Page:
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Eimantas Peicius [3]E. Peicius [1]
  1. Vilius Dranseika, Eugenijus Gefenas, Asta Cekanauskaite, Kristina Hug, Signe Mezinska, Eimantas Peicius, Vents Silis, Andres Soosaar & Martin Strosberg (2011). Twenty Years of Human Research Ethics Committees in the Baltic States. Developing World Bioethics 11 (1):48-54.
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  2. Vilius Dranseika, Eugenijus Gefenas, Asta Cekanauskaite, H. U. G. Kristina, Signe Mezinska, Eimantas Peicius, Vents Silis, Andres Soosaar & Martin Strosberg (2011). Twenty Years of Human Research Ethics Committees in the Baltic States. Developing World Bioethics 11 (1):48-54.
    Two decades have passed since the first attempts were made to establish systematic ethical review of human research in the Baltic States. Legally and institutionally much has changed. In this paper we provide an historical and structural overview of ethical review of human research and identify some problems related to the role of ethical review in establishing quality research environment in these countries. Problems connected to (a) public availability of information, (b) management of conflicts of interest, (c) REC composition and (...)
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  3. E. Gefenas, V. Dranseika, A. Cekanauskaite, K. Hug, S. Mezinska, E. Peicius, V. Silis, A. Soosaar & M. Strosberg (2010). Non-Equivalent Stringency of Ethical Review in the Baltic States: A Sign of a Systematic Problem in Europe? Journal of Medical Ethics 36 (7):435-439.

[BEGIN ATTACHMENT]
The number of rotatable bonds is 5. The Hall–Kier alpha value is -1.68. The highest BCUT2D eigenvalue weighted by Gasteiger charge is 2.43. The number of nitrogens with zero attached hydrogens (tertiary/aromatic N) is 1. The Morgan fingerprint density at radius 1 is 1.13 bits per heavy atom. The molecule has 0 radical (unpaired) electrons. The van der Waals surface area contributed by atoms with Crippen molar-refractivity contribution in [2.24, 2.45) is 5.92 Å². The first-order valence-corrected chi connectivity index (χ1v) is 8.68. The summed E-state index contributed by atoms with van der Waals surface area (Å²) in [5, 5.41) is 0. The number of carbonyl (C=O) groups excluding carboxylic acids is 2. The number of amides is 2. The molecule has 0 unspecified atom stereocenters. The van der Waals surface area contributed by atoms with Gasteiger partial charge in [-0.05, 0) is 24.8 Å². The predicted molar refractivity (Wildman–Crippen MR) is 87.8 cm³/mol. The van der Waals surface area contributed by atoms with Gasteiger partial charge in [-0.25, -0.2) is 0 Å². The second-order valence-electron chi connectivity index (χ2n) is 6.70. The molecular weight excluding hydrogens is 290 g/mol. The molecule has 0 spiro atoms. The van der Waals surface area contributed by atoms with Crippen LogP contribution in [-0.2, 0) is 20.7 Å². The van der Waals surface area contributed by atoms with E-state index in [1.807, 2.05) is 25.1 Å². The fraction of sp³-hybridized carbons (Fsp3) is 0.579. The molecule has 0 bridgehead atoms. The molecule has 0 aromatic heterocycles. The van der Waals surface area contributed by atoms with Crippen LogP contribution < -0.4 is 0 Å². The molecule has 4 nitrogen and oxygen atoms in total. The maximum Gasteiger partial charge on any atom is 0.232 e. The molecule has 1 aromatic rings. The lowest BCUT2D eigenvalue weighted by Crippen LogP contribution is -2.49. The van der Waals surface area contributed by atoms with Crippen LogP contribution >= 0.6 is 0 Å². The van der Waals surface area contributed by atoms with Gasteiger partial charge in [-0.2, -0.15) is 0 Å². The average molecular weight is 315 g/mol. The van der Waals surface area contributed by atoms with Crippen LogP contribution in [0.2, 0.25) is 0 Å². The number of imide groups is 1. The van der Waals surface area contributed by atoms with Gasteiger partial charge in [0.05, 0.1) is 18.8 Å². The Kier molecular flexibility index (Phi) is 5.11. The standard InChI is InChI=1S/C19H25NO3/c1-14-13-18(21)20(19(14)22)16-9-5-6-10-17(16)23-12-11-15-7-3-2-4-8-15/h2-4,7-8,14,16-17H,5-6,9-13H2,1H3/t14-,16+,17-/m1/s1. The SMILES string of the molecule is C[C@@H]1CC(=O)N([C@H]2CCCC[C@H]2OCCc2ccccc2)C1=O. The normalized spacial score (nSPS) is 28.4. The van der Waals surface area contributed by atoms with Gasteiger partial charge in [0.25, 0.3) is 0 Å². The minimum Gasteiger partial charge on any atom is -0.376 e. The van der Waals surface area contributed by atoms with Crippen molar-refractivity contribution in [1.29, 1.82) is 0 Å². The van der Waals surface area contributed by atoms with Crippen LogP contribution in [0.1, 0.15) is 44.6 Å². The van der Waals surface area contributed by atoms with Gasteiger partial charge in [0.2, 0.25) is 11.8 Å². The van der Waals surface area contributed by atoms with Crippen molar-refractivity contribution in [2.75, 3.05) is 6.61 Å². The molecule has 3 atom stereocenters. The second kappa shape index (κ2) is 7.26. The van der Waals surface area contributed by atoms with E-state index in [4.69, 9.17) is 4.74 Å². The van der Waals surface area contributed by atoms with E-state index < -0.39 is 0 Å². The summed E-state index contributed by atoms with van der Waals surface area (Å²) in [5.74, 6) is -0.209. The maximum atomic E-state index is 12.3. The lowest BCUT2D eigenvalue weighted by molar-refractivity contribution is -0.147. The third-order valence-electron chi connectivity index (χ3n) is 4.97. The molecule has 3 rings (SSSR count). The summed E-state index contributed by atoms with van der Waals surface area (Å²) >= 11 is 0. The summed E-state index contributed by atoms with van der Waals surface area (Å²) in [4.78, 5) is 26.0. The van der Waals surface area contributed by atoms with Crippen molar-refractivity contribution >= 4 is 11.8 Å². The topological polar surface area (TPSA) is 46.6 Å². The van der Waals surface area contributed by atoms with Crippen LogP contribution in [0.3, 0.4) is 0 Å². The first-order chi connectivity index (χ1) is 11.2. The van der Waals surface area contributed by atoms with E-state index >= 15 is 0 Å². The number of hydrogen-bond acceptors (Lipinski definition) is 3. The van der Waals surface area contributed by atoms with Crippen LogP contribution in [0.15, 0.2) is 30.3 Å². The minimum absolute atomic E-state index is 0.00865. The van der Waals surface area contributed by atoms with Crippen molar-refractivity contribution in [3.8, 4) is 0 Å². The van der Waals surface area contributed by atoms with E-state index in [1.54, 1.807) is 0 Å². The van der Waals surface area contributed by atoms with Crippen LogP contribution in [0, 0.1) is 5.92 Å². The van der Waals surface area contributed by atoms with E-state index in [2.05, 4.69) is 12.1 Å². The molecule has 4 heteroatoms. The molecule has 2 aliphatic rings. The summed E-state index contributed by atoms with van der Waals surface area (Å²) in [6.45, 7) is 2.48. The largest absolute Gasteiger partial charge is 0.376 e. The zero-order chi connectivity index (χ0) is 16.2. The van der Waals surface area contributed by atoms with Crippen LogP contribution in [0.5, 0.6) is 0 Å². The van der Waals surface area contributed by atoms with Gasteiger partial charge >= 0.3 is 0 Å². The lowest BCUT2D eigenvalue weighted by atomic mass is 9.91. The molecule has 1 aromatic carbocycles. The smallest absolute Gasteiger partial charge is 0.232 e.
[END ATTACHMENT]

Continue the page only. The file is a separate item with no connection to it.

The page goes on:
We analyse the system of ethical review of human research in the Baltic States by introducing the principle of equivalent stringency of ethical review, that is, research projects imposing equal risks and inconveniences on research participants should be subjected to equally stringent review procedures. We examine several examples of non-equivalence or asymmetry in the system of ethical review of human research: (1) the asymmetry between rather strict regulations of clinical drug trials and relatively weaker regulations of other types of clinical (...)
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  4. Jolanta Toliušienė & Eimantas Peičius (2007). Changes in Nursing Ethics Education in Lithuania. Nursing Ethics 14 (6):753-757.
    The post-Soviet scene in Lithuania is one of rapid change in medical and nursing ethics. A short introduction to the current background sets the scene for a wider discussion of ethics in health care professionals' education. Lithuania had to adapt rapidly from a politicized nursing and ethics curriculum to European regulations, and from a paternalistic style of care to one of engagement with choices and dilemmas. The relationships between professionals, and between professionals and patients, are affected by this in particular. (...)
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